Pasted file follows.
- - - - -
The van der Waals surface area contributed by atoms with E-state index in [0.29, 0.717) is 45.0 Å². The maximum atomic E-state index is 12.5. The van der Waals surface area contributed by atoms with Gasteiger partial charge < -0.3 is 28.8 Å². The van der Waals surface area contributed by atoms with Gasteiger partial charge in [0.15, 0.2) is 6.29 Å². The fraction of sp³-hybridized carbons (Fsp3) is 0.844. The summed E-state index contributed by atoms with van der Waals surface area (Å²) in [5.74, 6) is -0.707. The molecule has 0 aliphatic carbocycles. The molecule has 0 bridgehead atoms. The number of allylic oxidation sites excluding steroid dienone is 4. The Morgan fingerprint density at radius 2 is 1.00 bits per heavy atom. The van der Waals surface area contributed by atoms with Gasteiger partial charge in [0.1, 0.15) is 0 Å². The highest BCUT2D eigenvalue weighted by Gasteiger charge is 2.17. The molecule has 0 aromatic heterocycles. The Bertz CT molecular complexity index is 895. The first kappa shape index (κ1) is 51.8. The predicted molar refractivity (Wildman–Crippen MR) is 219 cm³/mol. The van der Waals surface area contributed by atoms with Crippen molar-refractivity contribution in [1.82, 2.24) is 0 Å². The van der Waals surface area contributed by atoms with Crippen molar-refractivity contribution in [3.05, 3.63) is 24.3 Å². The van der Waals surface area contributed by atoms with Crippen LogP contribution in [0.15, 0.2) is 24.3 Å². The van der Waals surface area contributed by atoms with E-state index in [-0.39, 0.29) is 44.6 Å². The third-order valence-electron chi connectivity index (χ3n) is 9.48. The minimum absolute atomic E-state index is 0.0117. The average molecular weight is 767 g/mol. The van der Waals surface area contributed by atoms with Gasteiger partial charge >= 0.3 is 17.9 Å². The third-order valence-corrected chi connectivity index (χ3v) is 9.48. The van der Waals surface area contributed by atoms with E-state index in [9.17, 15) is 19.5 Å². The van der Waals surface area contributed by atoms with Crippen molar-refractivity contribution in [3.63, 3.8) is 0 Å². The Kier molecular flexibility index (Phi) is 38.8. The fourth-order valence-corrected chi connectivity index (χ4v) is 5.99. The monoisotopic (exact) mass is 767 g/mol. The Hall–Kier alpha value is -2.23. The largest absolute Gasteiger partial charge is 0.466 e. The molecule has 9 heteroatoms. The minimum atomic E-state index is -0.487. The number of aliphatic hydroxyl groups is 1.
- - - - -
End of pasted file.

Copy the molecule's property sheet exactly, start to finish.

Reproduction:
The van der Waals surface area contributed by atoms with E-state index in [0.29, 0.717) is 45.0 Å². The maximum atomic E-state index is 12.5. The van der Waals surface area contributed by atoms with Gasteiger partial charge < -0.3 is 28.8 Å². The van der Waals surface area contributed by atoms with Gasteiger partial charge in [0.15, 0.2) is 6.29 Å². The fraction of sp³-hybridized carbons (Fsp3) is 0.844. The summed E-state index contributed by atoms with van der Waals surface area (Å²) in [5.74, 6) is -0.707. The molecule has 0 aliphatic carbocycles. The molecule has 0 bridgehead atoms. The number of allylic oxidation sites excluding steroid dienone is 4. The Morgan fingerprint density at radius 2 is 1.00 bits per heavy atom. The van der Waals surface area contributed by atoms with Gasteiger partial charge in [0.1, 0.15) is 0 Å². The highest BCUT2D eigenvalue weighted by Gasteiger charge is 2.17. The molecule has 0 aromatic heterocycles. The Bertz CT molecular complexity index is 895. The first kappa shape index (κ1) is 51.8. The predicted molar refractivity (Wildman–Crippen MR) is 219 cm³/mol. The van der Waals surface area contributed by atoms with Crippen molar-refractivity contribution in [1.82, 2.24) is 0 Å². The van der Waals surface area contributed by atoms with Crippen molar-refractivity contribution in [3.05, 3.63) is 24.3 Å². The van der Waals surface area contributed by atoms with Crippen LogP contribution in [0.15, 0.2) is 24.3 Å². The van der Waals surface area contributed by atoms with E-state index in [-0.39, 0.29) is 44.6 Å². The third-order valence-electron chi connectivity index (χ3n) is 9.48. The minimum absolute atomic E-state index is 0.0117. The average molecular weight is 767 g/mol. The van der Waals surface area contributed by atoms with Gasteiger partial charge >= 0.3 is 17.9 Å². The third-order valence-corrected chi connectivity index (χ3v) is 9.48. The van der Waals surface area contributed by atoms with E-state index in [9.17, 15) is 19.5 Å². The van der Waals surface area contributed by atoms with Crippen molar-refractivity contribution in [3.63, 3.8) is 0 Å². The Kier molecular flexibility index (Phi) is 38.8. The fourth-order valence-corrected chi connectivity index (χ4v) is 5.99. The monoisotopic (exact) mass is 767 g/mol. The Hall–Kier alpha value is -2.23. The largest absolute Gasteiger partial charge is 0.466 e. The molecule has 9 heteroatoms. The minimum atomic E-state index is -0.487. The number of aliphatic hydroxyl groups is 1.